The Jewish people’s best weapon against the rising anti-Semitism and anti-Israel propaganda we are seeing today is strengthening our ties with one another and the Holy Land. Like most things, these bonds need work to remain fortified. My bond with Judaism and Israel, like many people, was forged when I was a child.
For all these reasons, I am so excited for the Jewish Unity concert to be held Wednesday, Dec. 12, at Carnegie Hall in New York City. This historic venue will host the Ma’ale Youth Symphony, a top orchestra at the George W. Schaeffer Music Conservatory, which draws students from schools across Ma’ale Adumim and Jerusalem, as well as choirs from The Ramaz School, a Jewish school in Manhattan.
I am heartened to know these youths will be brought together across the continents to revel in their joint Jewish heritage. Despite living so far apart, these talented children will be able to celebrate what unites them: their faith, their love for music and their devotion to Israel.
These children can serve as a strong example to the rest of us. We do not need to let our respective nationalities separate us, because we have ties stronger than home.
This amazing concert has been organized by the Bnai Zion Foundation, a nonprofit I admire greatly. Based in the United States, Bnai Zion has been working to support the people of Israel for the past 110 years — working for Israel before it was even recognized as a country — in areas of need, such as social inclusion, health and culture.
Even if you have not heard of Bnai Zion, you have certainly heard of the organization’s initiatives and accomplishments, such as helping to found and launch Magen David Adom and the America-Israel Friendship League. Other prestigious Bnai Zion projects include Kfar Bnai Zion, a communal moshav founded in 1947 where Holocaust survivors were able to rebuild their lives and homes; safe rooms in Ahava Village, a 2016 initiative where Bnai Zion funded the building of rooms in the Ahava Village for troubled youth to protect these children from rocket fire; and Bnai Zion Medical Center in Haifa, the former Rothschild Hospital which was renamed in 1988 after Bnai Zion committed to build a new 11-story wing and to modernize hospital facilities to better serve the people of northern Israel.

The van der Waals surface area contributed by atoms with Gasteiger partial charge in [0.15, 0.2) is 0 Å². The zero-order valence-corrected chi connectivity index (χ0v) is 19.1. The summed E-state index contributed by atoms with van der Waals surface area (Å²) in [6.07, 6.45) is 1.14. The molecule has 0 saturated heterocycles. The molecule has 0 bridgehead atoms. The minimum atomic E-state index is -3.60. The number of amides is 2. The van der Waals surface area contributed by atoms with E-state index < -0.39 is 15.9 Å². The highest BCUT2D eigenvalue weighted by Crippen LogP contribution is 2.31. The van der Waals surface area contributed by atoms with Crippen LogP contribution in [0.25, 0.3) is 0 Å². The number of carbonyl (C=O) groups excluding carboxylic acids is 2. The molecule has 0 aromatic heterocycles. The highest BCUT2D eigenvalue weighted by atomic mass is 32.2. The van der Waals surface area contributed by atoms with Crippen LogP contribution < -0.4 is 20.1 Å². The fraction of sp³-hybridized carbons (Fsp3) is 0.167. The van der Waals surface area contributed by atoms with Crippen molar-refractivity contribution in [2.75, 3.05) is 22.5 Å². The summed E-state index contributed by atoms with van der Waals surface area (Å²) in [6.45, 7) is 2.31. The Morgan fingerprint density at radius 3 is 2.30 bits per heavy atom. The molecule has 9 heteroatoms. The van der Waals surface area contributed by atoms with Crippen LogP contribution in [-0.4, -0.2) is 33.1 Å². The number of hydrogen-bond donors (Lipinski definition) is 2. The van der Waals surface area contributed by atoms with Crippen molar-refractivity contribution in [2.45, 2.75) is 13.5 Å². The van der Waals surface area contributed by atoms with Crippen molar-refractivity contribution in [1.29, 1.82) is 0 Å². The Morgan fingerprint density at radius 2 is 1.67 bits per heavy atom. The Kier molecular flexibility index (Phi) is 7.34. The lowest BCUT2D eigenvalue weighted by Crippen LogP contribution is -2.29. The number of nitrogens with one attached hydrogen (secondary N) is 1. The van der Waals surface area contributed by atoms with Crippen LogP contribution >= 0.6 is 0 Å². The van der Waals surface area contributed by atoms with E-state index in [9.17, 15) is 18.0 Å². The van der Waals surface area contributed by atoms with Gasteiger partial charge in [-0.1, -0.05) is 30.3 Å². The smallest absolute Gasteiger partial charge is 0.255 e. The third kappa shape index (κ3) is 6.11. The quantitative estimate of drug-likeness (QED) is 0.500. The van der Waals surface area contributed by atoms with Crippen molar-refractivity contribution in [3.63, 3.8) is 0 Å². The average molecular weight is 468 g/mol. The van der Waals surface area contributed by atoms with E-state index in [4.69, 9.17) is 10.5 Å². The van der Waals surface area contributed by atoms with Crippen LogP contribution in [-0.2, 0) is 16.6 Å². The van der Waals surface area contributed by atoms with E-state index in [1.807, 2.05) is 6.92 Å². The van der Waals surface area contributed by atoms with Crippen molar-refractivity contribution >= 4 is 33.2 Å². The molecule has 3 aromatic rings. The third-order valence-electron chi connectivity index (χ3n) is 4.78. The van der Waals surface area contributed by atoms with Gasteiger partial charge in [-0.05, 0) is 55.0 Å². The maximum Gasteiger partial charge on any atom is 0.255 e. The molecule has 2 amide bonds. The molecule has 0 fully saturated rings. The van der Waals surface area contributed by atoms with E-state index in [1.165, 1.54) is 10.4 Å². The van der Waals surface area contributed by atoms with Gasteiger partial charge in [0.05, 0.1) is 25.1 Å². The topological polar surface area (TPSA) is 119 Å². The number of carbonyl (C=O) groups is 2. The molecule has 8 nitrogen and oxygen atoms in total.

“Bnai Zion is all about helping the people of Israel. By building — really building — hospitals, schools, universities, villages for at-risk youth and special-needs children, residences for veterans and Holocaust survivors, and so much more, we are strengthening Israel’s infrastructure and enabling all Israelis to live more meaningful and productive lives,” Bnai Zion Executive Board member Jan Kiderman, told me.
I look at the work of Mr. Kiderman and his colleagues and am awed by the impact they make both in Israel and in America. In Israel, their contributions are quantifiable; we can point to the schools, villages, hospitals and more that Bnai Israel has created. It is more difficult to pinpoint the foundation’s effect in the United States, though I am fortunate to see its evidence on a regular basis.
In the United States, Bnai Zion leads American Jews to become more engaged with the Jewish community and with Israel. Bnai Zion empowers American Jews to speak up and speak out, to be strong advocates for Israel, to combat hatred wherever it is found, and to contribute their time, talents and funds to making Israel stronger.
It is my sincere hope that the students from The Ramaz School who will perform at Carnegie Hall with the Ma’ale Youth Symphony will form a strong bond with their Israeli peers and become more involved in the community.
A core tenet of Judaism is tikkun olam, repairing the world. That work must be taught young and I believe the Jewish Unity Concert on Dec. 12 will strengthen the resolve of our faith’s youth to continue working for the betterment of our people and the world. I look forward to seeing this bright model of hope.